1. “Gone With the Wind” won eight Academy Awards.
    The Pulitzer Prize-winning novel “Gone with the Wind,” set in Atlanta and Clayton County, was written by Atlanta native Margaret Mitchell. After premiering in 1939, the movie version received eight Academy Awards, including wins for best picture, best director, best actress and best supporting actress (Hattie McDaniel, becoming the first African American to win an Academy Award). It was the first color movie to win the best picture award.
  1. Vidalia onions are grown exclusively in a 20-county region in Georgia.
    According to the Georgia Department of Agriculture, sweet Vidalia onions (Georgia’s state vegetable) were first cultivated in Toombs County. The onion’s distinctive taste is derived from the combination of weather, water and soil uniquely found within 20 South Georgia counties.
  1. The world’s largest college campus is at Berry College near Rome.
    The private liberal arts school in northwestern Georgia consists of more than 27,000 acres of land — including fields, forests, and Lavender Mountain — making it the largest contiguous college campus in the world. The Georgia Department of Natural Resources oversees about 16,000 acres of the campus. Designated portions are open to the public for hiking, cycling, horseback riding and other outdoor activities.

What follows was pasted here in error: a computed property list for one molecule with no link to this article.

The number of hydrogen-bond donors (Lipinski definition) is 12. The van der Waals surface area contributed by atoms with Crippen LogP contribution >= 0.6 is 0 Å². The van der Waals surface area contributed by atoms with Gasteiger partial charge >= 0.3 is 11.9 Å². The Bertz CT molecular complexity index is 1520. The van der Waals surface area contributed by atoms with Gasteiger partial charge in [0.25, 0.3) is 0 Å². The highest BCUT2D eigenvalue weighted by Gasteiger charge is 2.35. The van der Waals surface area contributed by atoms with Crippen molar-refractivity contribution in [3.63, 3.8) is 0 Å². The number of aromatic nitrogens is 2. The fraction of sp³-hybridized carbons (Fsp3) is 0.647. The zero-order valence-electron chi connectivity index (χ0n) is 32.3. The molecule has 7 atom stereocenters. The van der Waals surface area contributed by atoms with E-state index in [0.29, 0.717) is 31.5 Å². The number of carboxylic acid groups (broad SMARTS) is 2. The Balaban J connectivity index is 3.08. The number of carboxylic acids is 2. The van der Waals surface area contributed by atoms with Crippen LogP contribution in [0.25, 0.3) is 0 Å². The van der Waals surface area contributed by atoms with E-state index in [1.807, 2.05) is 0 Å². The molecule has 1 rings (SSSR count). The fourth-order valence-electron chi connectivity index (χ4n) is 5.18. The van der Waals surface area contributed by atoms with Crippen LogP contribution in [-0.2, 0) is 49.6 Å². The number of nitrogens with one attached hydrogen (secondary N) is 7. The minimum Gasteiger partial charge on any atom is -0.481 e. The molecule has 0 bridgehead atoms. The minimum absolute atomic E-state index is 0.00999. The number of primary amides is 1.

The Okefenokee Swamp in southernmost Georgia covers 684 square miles.
  1. The Okefenokee Swamp is the largest blackwater swamp in North America.
    At 438,000 acres, this ecologically intact wetland in south Georgia is the continent’s largest of its kind. The bog shelters a vast mosaic of pine islands, cypress forests and blackwater channels. According to the Okefenokee National Wildlife Refuge, there are 21 habitat types within the swamp, with over 850 plant species, over 200 bird species and more than 400 vertebrate animal species.
  1. The University of Georgia is the oldest public university in America.
    Chartered by the state of Georgia in 1785, the University of Georgia in Athens was the first university in America to be created by state government. The university is credited as being the birthplace of the American system of public higher education. Though a site was selected for the university, it did not begin admitting students until 1801. The first graduation was held in 1804. The first building was completed in 1805.
  1. Brasstown Bald is the highest point in Georgia
    Surrounded by the Chattahoochee -Oconee National Forest in the southern Appalachian mountains, Georgia’s highest peak looms half a mile (4,784 feet above sea level) above the surrounding valleys. The U.S. Forest Service maintains live video streams from an observation deck, giving views of the mountains and valleys on a clear day. Take a look.
The sitcom about Atlanta business partners was actually taped in Los Angeles.
  1. “Designing Women” featured “Georgia on my Mind” as its theme song for the show’s seven-season run.
    Before television and movie productions became a Georgia staple, this CBS TV comedy, airing from 1986 to 1993, followed the working and personal lives of four women and a man running an interior design firm in Atlanta (but actually taped in California). For the first five seasons, the theme song was an instrumental. The final two seasons featured Georgia native Ray Charles singing his signature song. Watch it.